With its own symphony orchestra (once conducted by Richard Strauss), plus adults' and children's choir, the groups perform regularly, tour locally and internationally, and have a hectic CD and radio recording schedule.
The Leipzig Opera was founded in 1693, but has moved halls multiple times. Georg Philipp Teleman composed and directed many operas during his time at this stage, which later featured famous such conductors as Arthur Nikisch and Gustav Mahler.
The bust of Wagner survived the destruction of 1943, and stands in the foyer of the New Leipzig Opera, which opened in 1960, built on the site of the previous theatre.
Seating 1682 audience members, with one balcony and two VIP boxes, the Leipzig Opera hosts theatre performances, operas, musicals, musical comedies, concerts and the Leipzig ballet. The Leipzig Gewandhaus Orchestra and the Leipzig Opera House Choir accompany many performances.
Famous churches in Leipzig
St. Nikolai church
The earliest built sections of the St. Nikolai church were completed in 1165, but the church has been extended multiple times since then. St. Nikolai is closely linked to St. Thomas, and holds many concerts, including Bach organ and choral works.
The first performance of the St. John Passion by Bach, was on Good Friday in 1724, in St. Nikolai, by Bach himself.
St. Thomas Church
Built in the early 1200s, St. Thomas contains 2 large organs, the first of which (the little organ) was built in 1489. The larger organ was first built in 1511, but it was later upgraded. Mozart performed on this organ in 1789.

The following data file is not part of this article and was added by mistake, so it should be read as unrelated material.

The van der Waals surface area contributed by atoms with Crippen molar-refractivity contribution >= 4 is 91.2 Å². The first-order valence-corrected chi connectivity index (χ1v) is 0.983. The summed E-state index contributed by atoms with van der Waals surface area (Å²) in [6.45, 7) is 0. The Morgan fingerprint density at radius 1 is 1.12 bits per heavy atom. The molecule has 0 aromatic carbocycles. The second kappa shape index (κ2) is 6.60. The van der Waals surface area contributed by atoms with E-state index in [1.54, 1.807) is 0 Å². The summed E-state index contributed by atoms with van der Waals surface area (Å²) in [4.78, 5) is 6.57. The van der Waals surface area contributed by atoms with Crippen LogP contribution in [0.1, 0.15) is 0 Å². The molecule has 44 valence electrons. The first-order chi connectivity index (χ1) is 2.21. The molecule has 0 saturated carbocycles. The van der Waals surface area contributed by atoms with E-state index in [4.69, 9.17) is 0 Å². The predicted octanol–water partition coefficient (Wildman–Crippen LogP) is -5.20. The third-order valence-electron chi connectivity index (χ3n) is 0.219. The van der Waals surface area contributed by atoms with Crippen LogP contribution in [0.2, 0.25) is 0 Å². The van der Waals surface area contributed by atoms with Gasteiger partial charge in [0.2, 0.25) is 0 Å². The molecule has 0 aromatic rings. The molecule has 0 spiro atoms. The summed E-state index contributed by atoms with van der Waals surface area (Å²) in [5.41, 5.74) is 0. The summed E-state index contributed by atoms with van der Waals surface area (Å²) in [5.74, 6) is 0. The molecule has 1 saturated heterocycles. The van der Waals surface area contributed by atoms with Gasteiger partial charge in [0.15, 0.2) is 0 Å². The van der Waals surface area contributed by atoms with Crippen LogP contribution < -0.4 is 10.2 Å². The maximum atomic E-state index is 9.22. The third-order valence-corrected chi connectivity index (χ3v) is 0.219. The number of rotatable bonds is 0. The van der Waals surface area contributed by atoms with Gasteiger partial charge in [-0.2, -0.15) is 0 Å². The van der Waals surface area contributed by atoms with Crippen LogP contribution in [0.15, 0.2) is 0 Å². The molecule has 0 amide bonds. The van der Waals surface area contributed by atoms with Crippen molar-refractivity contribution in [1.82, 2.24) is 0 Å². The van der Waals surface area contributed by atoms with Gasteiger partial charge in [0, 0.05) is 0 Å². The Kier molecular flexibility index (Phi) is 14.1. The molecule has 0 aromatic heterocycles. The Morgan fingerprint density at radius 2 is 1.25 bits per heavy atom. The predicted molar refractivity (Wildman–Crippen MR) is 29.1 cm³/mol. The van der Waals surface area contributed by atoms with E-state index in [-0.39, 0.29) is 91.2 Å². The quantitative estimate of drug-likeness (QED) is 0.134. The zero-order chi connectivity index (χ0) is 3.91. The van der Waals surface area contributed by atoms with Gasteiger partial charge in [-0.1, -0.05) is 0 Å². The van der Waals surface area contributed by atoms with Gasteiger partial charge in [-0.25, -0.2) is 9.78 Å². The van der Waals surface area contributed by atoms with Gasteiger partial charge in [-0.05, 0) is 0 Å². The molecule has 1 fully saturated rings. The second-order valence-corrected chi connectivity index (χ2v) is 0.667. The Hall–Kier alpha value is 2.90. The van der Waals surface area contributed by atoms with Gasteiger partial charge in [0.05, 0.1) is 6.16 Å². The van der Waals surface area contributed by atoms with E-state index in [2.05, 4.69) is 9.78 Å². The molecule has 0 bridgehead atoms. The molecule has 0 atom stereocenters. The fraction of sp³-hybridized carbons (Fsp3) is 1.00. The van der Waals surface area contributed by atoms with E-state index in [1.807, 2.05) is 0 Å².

The St. Thomas Boys School and Choir (Thomanerchor) were established 800 years ago, and were led by Bach from 1723 until his death in 1750. Because of his long and close connection to St. Thomas, Bach is buried in the church, and you can visit his grave.
Musical museums in Leipzig
Bach Museum and Archive
Opposite St. Thomas Church is the Bach Museum and Archive, featuring permanent exhibitions about the life and work of Johann Sebastian Bach.
The museum houses original manuscripts, instruments and paintings, as well as special exhibitions, especially about his teaching and performances with St. Thomas.
The building also houses research groups and a library dedicated to everything and anything about Bach. With regular concerts around Leipzig throughout the year, a yearly festival and biannual competition, the Bach Archive sponsors many musicians, especially organists!